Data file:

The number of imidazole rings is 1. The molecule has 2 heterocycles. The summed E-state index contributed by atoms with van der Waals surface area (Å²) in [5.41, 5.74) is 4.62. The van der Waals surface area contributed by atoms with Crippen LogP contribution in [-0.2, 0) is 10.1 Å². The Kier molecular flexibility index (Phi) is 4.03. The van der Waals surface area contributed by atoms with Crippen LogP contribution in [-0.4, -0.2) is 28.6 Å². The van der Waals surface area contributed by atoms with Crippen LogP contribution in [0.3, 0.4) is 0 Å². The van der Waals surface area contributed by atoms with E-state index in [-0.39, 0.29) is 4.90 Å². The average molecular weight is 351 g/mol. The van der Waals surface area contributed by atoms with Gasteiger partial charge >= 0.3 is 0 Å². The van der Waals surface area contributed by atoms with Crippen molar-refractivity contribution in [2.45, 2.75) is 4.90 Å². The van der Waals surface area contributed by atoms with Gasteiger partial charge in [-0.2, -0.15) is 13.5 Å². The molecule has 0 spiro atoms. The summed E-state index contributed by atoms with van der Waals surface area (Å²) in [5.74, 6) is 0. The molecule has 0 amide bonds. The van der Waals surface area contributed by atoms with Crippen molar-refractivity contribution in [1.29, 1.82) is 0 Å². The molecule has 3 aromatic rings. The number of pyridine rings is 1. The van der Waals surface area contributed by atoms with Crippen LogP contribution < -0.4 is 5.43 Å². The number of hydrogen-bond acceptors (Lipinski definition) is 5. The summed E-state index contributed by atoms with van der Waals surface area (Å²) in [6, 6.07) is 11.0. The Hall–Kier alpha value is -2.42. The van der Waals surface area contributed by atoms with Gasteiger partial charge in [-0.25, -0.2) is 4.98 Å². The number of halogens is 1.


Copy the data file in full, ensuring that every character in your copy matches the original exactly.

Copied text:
The number of imidazole rings is 1. The molecule has 2 heterocycles. The summed E-state index contributed by atoms with van der Waals surface area (Å²) in [5.41, 5.74) is 4.62. The van der Waals surface area contributed by atoms with Crippen LogP contribution in [-0.2, 0) is 10.1 Å². The Kier molecular flexibility index (Phi) is 4.03. The van der Waals surface area contributed by atoms with Crippen LogP contribution in [-0.4, -0.2) is 28.6 Å². The van der Waals surface area contributed by atoms with Crippen LogP contribution in [0.3, 0.4) is 0 Å². The van der Waals surface area contributed by atoms with E-state index in [-0.39, 0.29) is 4.90 Å². The average molecular weight is 351 g/mol. The van der Waals surface area contributed by atoms with Gasteiger partial charge >= 0.3 is 0 Å². The van der Waals surface area contributed by atoms with Crippen molar-refractivity contribution in [2.45, 2.75) is 4.90 Å². The van der Waals surface area contributed by atoms with Gasteiger partial charge in [-0.2, -0.15) is 13.5 Å². The molecule has 0 spiro atoms. The summed E-state index contributed by atoms with van der Waals surface area (Å²) in [5.74, 6) is 0. The molecule has 0 amide bonds. The van der Waals surface area contributed by atoms with Crippen molar-refractivity contribution in [1.29, 1.82) is 0 Å². The molecule has 3 aromatic rings. The number of pyridine rings is 1. The van der Waals surface area contributed by atoms with Crippen LogP contribution < -0.4 is 5.43 Å². The number of hydrogen-bond acceptors (Lipinski definition) is 5. The summed E-state index contributed by atoms with van der Waals surface area (Å²) in [6, 6.07) is 11.0. The Hall–Kier alpha value is -2.42. The van der Waals surface area contributed by atoms with Gasteiger partial charge in [-0.25, -0.2) is 4.98 Å². The number of halogens is 1.